The video below is a pull test on a strut end, as performed by Jim Mills on our Tinius Olsen tensile testing machine. When Jim pans the camera over to the control panel on the machine, you will see the force hovering at about 11,000 pounds (more than 5 tons) -- and the maximum force applied was 12,600 lbs. Starting at about 48 seconds, watch for the dramatic deformation.
So . . . which will fail first: the ball joint part of the strut? The threaded rod? The weld?
The specimen was loaded at 0.02 in/min, and using the smallest cross-sectional area of the part (which would be based on the minor diameter of the thread pitch) the strut end withstood 71 ksi of tensile stress.
Check back later for some pictures!
Wednesday, September 28, 2011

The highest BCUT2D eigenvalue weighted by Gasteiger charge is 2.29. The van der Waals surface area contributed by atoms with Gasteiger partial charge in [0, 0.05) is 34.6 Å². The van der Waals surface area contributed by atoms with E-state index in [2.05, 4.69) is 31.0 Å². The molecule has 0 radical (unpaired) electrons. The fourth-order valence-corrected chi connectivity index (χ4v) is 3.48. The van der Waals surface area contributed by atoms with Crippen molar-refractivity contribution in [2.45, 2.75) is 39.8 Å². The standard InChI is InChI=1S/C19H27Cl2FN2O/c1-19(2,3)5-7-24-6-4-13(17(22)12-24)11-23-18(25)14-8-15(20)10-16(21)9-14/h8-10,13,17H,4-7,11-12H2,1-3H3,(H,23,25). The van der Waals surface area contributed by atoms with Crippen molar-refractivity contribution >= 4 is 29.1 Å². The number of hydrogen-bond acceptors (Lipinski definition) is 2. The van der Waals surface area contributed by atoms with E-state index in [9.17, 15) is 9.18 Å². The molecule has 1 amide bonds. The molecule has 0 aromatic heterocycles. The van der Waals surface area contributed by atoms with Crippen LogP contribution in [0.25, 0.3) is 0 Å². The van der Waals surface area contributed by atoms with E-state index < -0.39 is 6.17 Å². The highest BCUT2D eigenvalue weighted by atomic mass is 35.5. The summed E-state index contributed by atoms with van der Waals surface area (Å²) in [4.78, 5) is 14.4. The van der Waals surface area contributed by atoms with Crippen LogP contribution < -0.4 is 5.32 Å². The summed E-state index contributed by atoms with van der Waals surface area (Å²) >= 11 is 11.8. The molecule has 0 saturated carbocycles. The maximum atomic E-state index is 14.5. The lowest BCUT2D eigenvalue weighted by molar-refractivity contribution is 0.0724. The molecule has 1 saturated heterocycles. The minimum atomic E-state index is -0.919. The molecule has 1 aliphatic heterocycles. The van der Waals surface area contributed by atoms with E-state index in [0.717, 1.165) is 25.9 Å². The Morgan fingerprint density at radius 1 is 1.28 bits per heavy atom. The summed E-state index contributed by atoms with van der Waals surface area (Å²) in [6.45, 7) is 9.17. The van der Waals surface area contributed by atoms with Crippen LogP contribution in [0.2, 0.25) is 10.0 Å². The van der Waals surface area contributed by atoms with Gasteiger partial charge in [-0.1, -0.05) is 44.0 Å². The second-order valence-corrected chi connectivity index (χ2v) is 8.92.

This is a video of the pallet bring raised back to the nominal location after moving it to a post stroked condition during testing yesterday afternoon at NASA Johnson. Christie Sauers commented as folllows: "Pretty amazing how easily it moves! Notice we aren’t even using the cheater bars. It actually moves so easily that we will be adding some locking nuts very soon to keep them from moving when you hold on to the struts for stabilization/leverage." Thanks for the video, Christie!
Posted by The Team at 2:20 PM